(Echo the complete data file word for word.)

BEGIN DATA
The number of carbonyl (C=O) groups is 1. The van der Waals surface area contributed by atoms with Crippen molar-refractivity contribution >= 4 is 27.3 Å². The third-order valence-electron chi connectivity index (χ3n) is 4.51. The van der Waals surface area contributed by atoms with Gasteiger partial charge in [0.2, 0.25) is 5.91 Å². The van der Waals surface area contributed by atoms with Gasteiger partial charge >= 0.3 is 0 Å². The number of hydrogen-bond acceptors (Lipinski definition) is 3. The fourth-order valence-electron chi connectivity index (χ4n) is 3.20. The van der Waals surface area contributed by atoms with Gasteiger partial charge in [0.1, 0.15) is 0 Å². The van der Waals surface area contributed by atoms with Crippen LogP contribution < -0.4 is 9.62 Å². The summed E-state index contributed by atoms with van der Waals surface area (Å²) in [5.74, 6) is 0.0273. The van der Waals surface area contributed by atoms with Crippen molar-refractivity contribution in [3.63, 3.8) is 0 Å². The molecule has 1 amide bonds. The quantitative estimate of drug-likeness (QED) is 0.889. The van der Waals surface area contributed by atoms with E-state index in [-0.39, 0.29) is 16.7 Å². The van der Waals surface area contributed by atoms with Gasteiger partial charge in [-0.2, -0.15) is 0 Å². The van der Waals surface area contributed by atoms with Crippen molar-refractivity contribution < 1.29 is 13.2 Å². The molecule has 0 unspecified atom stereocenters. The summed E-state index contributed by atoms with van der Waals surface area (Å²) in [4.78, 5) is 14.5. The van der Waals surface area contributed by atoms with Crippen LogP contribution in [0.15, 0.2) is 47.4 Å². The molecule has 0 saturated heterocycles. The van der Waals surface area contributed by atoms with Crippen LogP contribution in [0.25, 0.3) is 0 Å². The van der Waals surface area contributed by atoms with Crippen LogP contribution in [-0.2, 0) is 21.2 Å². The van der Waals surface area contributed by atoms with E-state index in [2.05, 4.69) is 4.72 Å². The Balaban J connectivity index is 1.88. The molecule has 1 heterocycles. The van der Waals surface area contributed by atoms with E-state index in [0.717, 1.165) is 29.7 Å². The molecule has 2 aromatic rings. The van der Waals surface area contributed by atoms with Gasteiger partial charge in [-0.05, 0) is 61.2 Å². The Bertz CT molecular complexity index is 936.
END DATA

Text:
The number of carbonyl (C=O) groups is 1. The van der Waals surface area contributed by atoms with Crippen molar-refractivity contribution >= 4 is 27.3 Å². The third-order valence-electron chi connectivity index (χ3n) is 4.51. The van der Waals surface area contributed by atoms with Gasteiger partial charge in [0.2, 0.25) is 5.91 Å². The van der Waals surface area contributed by atoms with Gasteiger partial charge >= 0.3 is 0 Å². The number of hydrogen-bond acceptors (Lipinski definition) is 3. The fourth-order valence-electron chi connectivity index (χ4n) is 3.20. The van der Waals surface area contributed by atoms with Gasteiger partial charge in [0.1, 0.15) is 0 Å². The van der Waals surface area contributed by atoms with Crippen LogP contribution < -0.4 is 9.62 Å². The summed E-state index contributed by atoms with van der Waals surface area (Å²) in [5.74, 6) is 0.0273. The van der Waals surface area contributed by atoms with Crippen molar-refractivity contribution in [3.63, 3.8) is 0 Å². The molecule has 1 amide bonds. The quantitative estimate of drug-likeness (QED) is 0.889. The van der Waals surface area contributed by atoms with E-state index in [-0.39, 0.29) is 16.7 Å². The van der Waals surface area contributed by atoms with Gasteiger partial charge in [-0.2, -0.15) is 0 Å². The van der Waals surface area contributed by atoms with Crippen molar-refractivity contribution < 1.29 is 13.2 Å². The molecule has 0 unspecified atom stereocenters. The summed E-state index contributed by atoms with van der Waals surface area (Å²) in [4.78, 5) is 14.5. The van der Waals surface area contributed by atoms with Crippen LogP contribution in [0.15, 0.2) is 47.4 Å². The molecule has 0 saturated heterocycles. The van der Waals surface area contributed by atoms with Crippen LogP contribution in [0.25, 0.3) is 0 Å². The van der Waals surface area contributed by atoms with Crippen LogP contribution in [-0.2, 0) is 21.2 Å². The van der Waals surface area contributed by atoms with E-state index in [2.05, 4.69) is 4.72 Å². The Balaban J connectivity index is 1.88. The molecule has 1 heterocycles. The van der Waals surface area contributed by atoms with E-state index in [0.717, 1.165) is 29.7 Å². The molecule has 2 aromatic rings. The van der Waals surface area contributed by atoms with Gasteiger partial charge in [-0.05, 0) is 61.2 Å². The Bertz CT molecular complexity index is 936.